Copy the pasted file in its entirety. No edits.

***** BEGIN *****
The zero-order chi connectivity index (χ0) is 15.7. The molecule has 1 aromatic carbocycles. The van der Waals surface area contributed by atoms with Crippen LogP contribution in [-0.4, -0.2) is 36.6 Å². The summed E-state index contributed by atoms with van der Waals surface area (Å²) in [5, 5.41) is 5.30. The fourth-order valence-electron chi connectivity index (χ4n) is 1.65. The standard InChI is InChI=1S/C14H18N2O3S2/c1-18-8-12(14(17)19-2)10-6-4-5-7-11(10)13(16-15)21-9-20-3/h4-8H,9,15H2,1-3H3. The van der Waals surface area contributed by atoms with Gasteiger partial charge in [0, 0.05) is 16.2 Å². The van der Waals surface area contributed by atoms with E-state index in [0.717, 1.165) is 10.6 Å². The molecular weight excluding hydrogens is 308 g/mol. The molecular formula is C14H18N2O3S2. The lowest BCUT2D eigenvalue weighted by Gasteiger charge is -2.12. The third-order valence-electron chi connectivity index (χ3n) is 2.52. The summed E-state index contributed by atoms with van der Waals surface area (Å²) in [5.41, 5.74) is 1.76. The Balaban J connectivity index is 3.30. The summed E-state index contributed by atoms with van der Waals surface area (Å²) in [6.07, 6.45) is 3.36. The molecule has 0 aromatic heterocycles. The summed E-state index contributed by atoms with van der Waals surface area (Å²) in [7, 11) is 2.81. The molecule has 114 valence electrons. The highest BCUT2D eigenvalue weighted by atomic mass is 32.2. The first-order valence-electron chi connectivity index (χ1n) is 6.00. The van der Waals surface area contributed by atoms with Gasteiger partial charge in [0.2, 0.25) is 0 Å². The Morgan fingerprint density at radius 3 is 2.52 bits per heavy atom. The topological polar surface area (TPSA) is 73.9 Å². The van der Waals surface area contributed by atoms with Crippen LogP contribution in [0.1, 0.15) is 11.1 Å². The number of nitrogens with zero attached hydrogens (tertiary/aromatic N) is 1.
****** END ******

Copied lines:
The zero-order chi connectivity index (χ0) is 15.7. The molecule has 1 aromatic carbocycles. The van der Waals surface area contributed by atoms with Crippen LogP contribution in [-0.4, -0.2) is 36.6 Å². The summed E-state index contributed by atoms with van der Waals surface area (Å²) in [5, 5.41) is 5.30. The fourth-order valence-electron chi connectivity index (χ4n) is 1.65. The standard InChI is InChI=1S/C14H18N2O3S2/c1-18-8-12(14(17)19-2)10-6-4-5-7-11(10)13(16-15)21-9-20-3/h4-8H,9,15H2,1-3H3. The van der Waals surface area contributed by atoms with Gasteiger partial charge in [0, 0.05) is 16.2 Å². The van der Waals surface area contributed by atoms with E-state index in [0.717, 1.165) is 10.6 Å². The molecular weight excluding hydrogens is 308 g/mol. The molecular formula is C14H18N2O3S2. The lowest BCUT2D eigenvalue weighted by Gasteiger charge is -2.12. The third-order valence-electron chi connectivity index (χ3n) is 2.52. The summed E-state index contributed by atoms with van der Waals surface area (Å²) in [5.41, 5.74) is 1.76. The Balaban J connectivity index is 3.30. The summed E-state index contributed by atoms with van der Waals surface area (Å²) in [6.07, 6.45) is 3.36. The molecule has 0 aromatic heterocycles. The summed E-state index contributed by atoms with van der Waals surface area (Å²) in [7, 11) is 2.81. The molecule has 114 valence electrons. The highest BCUT2D eigenvalue weighted by atomic mass is 32.2. The first-order valence-electron chi connectivity index (χ1n) is 6.00. The van der Waals surface area contributed by atoms with Gasteiger partial charge in [0.2, 0.25) is 0 Å². The Morgan fingerprint density at radius 3 is 2.52 bits per heavy atom. The topological polar surface area (TPSA) is 73.9 Å². The van der Waals surface area contributed by atoms with Crippen LogP contribution in [0.1, 0.15) is 11.1 Å². The number of nitrogens with zero attached hydrogens (tertiary/aromatic N) is 1.